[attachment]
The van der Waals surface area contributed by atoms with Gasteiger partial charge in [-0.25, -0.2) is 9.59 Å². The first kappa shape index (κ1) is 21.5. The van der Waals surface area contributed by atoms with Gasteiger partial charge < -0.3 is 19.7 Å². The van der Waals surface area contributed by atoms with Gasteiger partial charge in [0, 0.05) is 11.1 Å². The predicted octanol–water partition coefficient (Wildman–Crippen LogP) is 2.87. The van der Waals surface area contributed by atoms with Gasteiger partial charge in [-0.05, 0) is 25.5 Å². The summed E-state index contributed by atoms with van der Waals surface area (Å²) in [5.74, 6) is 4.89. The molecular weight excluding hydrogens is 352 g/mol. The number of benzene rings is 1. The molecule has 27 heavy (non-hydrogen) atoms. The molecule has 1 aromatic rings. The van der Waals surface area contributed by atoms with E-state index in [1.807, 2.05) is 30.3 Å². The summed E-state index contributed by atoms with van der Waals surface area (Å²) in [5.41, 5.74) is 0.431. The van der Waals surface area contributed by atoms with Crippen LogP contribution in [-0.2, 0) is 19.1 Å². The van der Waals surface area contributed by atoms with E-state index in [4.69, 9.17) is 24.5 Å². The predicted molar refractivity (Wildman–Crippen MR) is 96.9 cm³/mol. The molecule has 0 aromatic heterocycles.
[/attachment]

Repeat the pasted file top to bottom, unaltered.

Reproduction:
The van der Waals surface area contributed by atoms with Gasteiger partial charge in [-0.25, -0.2) is 9.59 Å². The first kappa shape index (κ1) is 21.5. The van der Waals surface area contributed by atoms with Gasteiger partial charge < -0.3 is 19.7 Å². The van der Waals surface area contributed by atoms with Gasteiger partial charge in [0, 0.05) is 11.1 Å². The predicted octanol–water partition coefficient (Wildman–Crippen LogP) is 2.87. The van der Waals surface area contributed by atoms with Gasteiger partial charge in [-0.05, 0) is 25.5 Å². The summed E-state index contributed by atoms with van der Waals surface area (Å²) in [5.74, 6) is 4.89. The molecular weight excluding hydrogens is 352 g/mol. The number of benzene rings is 1. The molecule has 27 heavy (non-hydrogen) atoms. The molecule has 1 aromatic rings. The van der Waals surface area contributed by atoms with E-state index in [1.807, 2.05) is 30.3 Å². The summed E-state index contributed by atoms with van der Waals surface area (Å²) in [5.41, 5.74) is 0.431. The van der Waals surface area contributed by atoms with Crippen LogP contribution in [-0.2, 0) is 19.1 Å². The van der Waals surface area contributed by atoms with E-state index in [4.69, 9.17) is 24.5 Å². The predicted molar refractivity (Wildman–Crippen MR) is 96.9 cm³/mol. The molecule has 0 aromatic heterocycles.